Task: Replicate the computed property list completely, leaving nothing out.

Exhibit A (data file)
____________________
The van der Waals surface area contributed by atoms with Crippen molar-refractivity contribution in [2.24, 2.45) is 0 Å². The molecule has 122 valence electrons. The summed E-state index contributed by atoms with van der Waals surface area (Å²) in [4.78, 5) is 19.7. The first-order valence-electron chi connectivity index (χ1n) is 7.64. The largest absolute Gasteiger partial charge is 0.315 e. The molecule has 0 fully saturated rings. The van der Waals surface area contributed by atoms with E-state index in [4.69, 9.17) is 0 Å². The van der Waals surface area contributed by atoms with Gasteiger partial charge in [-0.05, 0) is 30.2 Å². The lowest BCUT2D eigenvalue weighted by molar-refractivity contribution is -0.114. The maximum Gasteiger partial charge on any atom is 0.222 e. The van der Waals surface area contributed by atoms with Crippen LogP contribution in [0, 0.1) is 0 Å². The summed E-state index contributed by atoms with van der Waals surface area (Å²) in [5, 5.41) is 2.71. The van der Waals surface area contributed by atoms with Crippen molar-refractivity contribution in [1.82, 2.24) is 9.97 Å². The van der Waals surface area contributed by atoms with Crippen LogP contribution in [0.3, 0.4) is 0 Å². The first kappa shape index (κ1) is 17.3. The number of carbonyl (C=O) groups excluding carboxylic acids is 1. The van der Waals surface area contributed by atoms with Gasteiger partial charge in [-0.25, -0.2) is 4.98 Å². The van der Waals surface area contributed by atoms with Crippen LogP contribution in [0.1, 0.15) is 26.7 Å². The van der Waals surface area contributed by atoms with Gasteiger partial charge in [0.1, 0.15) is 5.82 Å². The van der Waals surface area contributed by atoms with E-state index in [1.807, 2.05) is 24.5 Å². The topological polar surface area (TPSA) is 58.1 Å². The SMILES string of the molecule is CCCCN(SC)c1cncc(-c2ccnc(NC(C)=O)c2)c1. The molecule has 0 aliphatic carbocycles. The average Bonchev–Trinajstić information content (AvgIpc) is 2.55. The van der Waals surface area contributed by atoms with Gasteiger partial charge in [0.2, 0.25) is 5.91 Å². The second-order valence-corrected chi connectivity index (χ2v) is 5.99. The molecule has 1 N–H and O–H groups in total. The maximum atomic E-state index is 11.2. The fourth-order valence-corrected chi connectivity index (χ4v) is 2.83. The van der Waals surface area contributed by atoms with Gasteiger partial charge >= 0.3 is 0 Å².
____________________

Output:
The van der Waals surface area contributed by atoms with Crippen molar-refractivity contribution in [2.24, 2.45) is 0 Å². The molecule has 122 valence electrons. The summed E-state index contributed by atoms with van der Waals surface area (Å²) in [4.78, 5) is 19.7. The first-order valence-electron chi connectivity index (χ1n) is 7.64. The largest absolute Gasteiger partial charge is 0.315 e. The molecule has 0 fully saturated rings. The van der Waals surface area contributed by atoms with E-state index in [4.69, 9.17) is 0 Å². The van der Waals surface area contributed by atoms with Gasteiger partial charge in [-0.05, 0) is 30.2 Å². The lowest BCUT2D eigenvalue weighted by molar-refractivity contribution is -0.114. The maximum Gasteiger partial charge on any atom is 0.222 e. The van der Waals surface area contributed by atoms with Crippen LogP contribution in [0, 0.1) is 0 Å². The summed E-state index contributed by atoms with van der Waals surface area (Å²) in [5, 5.41) is 2.71. The van der Waals surface area contributed by atoms with Crippen molar-refractivity contribution in [1.82, 2.24) is 9.97 Å². The van der Waals surface area contributed by atoms with Crippen LogP contribution in [0.3, 0.4) is 0 Å². The first kappa shape index (κ1) is 17.3. The number of carbonyl (C=O) groups excluding carboxylic acids is 1. The van der Waals surface area contributed by atoms with Gasteiger partial charge in [-0.25, -0.2) is 4.98 Å². The van der Waals surface area contributed by atoms with Crippen LogP contribution in [0.1, 0.15) is 26.7 Å². The van der Waals surface area contributed by atoms with Gasteiger partial charge in [0.1, 0.15) is 5.82 Å². The van der Waals surface area contributed by atoms with E-state index in [1.807, 2.05) is 24.5 Å². The topological polar surface area (TPSA) is 58.1 Å². The SMILES string of the molecule is CCCCN(SC)c1cncc(-c2ccnc(NC(C)=O)c2)c1. The molecule has 0 aliphatic carbocycles. The average Bonchev–Trinajstić information content (AvgIpc) is 2.55. The van der Waals surface area contributed by atoms with Gasteiger partial charge in [0.2, 0.25) is 5.91 Å². The second-order valence-corrected chi connectivity index (χ2v) is 5.99. The molecule has 1 N–H and O–H groups in total. The maximum atomic E-state index is 11.2. The fourth-order valence-corrected chi connectivity index (χ4v) is 2.83. The van der Waals surface area contributed by atoms with Gasteiger partial charge >= 0.3 is 0 Å².